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Philip Dennis Food Service > Hot Topics > Business Support > A structured approach to raising footfall

A structured approach to raising footfall

  • Posted by: Sara-Jane Williams
footfall structured pathway

Footfall: A Structured Pathway.

When the influences on your footfall are so varied, having a structured plan for improvement is vital. Not only will it save you chasing your tail, but it’ll ensure you focus on the actions that make the biggest difference to your most desirable customers.

Our Account Managers attended a workshop that outlined three components vital to the decision-process of someone choosing where to dine or buy from. Take a look at the model below; the proposal is that unless you are addressing all three components, you are leaving yourself open to a ready-made reason for your potential customer to go elsewhere. If you’re making strides in all three areas, you should be on the path to increased sales, price premiums and greater customer loyalty. We can help you to use the model to consider where most of your efforts sit, acknowledge what’s working and why, and identify the weak spots that are slowing down or preventing footfall.

Need

Don’t be tempted to ignore weak need as though it were something beyond your control. It’s a big subject for another time, but recognise that perceived need is linked to value perception, i.e. ‘need’ can often be stimulated if the offer is made compelling enough. Desserts often face ‘weak need’, as we’re no longer hungry, perhaps we’ve already enjoyed the experience of eating out, and they’re generally viewed as an unhealthy indulgence. So, following that example, how might you increase need?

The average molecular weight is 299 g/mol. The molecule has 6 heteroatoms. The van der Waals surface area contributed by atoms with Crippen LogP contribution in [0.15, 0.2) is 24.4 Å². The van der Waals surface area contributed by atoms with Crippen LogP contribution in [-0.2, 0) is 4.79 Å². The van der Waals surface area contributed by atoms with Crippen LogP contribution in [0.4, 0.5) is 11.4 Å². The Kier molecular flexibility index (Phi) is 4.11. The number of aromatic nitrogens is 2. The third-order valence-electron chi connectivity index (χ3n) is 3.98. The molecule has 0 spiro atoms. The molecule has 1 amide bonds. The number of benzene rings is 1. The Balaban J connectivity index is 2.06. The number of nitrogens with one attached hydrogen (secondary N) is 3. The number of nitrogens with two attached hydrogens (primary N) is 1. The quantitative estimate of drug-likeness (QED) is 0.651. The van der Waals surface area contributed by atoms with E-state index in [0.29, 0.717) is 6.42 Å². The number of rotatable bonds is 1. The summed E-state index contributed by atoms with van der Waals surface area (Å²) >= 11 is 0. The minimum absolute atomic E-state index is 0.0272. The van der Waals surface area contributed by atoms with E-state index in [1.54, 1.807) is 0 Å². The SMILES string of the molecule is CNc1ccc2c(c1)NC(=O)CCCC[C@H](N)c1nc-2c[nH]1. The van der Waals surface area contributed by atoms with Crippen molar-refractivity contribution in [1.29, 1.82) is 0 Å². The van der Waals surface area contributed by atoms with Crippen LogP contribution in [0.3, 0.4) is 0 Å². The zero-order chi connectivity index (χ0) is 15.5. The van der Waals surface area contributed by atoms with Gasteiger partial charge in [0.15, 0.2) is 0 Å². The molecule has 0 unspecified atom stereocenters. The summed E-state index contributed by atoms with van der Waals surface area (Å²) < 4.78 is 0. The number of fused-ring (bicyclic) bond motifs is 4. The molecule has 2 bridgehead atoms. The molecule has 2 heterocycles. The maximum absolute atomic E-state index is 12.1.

• Emphasise the feel-good factor with messages akin to ‘Go on – you deserve it’ and ‘the perfect end to the perfect day’. Cliché and widely recognised, but building up an ‘emotional need’ is a trick we all love to fall for.
  • Take support from the rising healthy eating movement by tapping into the nagging ‘need’ on most consciences to hit the ‘5-a-day’ target, for example by promoting healthy desserts but with a luxurious twist, such as exotic fruit salads. Parents also welcome this approach, with the popularity of ‘hidden veg’ symbols on children’s menus being an admirable example of heightening ‘need’ to resonate more strongly within a customer group.
  • 3-course set menus tackle the buyers decision when perceived ‘need’ is stronger (still hungry, more of a treat to look forward to) and when the customer is weighing up overall value. Offering young children free ice-creams can be a smart move to ensure parents order something for themselves meanwhile.
  • An ‘after-dinner drink with mini-treat’ promotion or sharing desserts are increasingly popular compromises that tip the balance just enough.
  • Don’t flog a dead horse. If you’re having to try really hard, then question if you’ve actually found a way to free up wasted time. If they truly don’t need it, then neither do you.

 

Acknowledge how varied customer ‘needs’ may be (disabled access, gluten-free options, take-away dishes, extended opening hours, ample car parking, a birthday-party room?) … just stay sane by reviewing them only in the context of your top target customer groups – after all, you can never be all things to all men!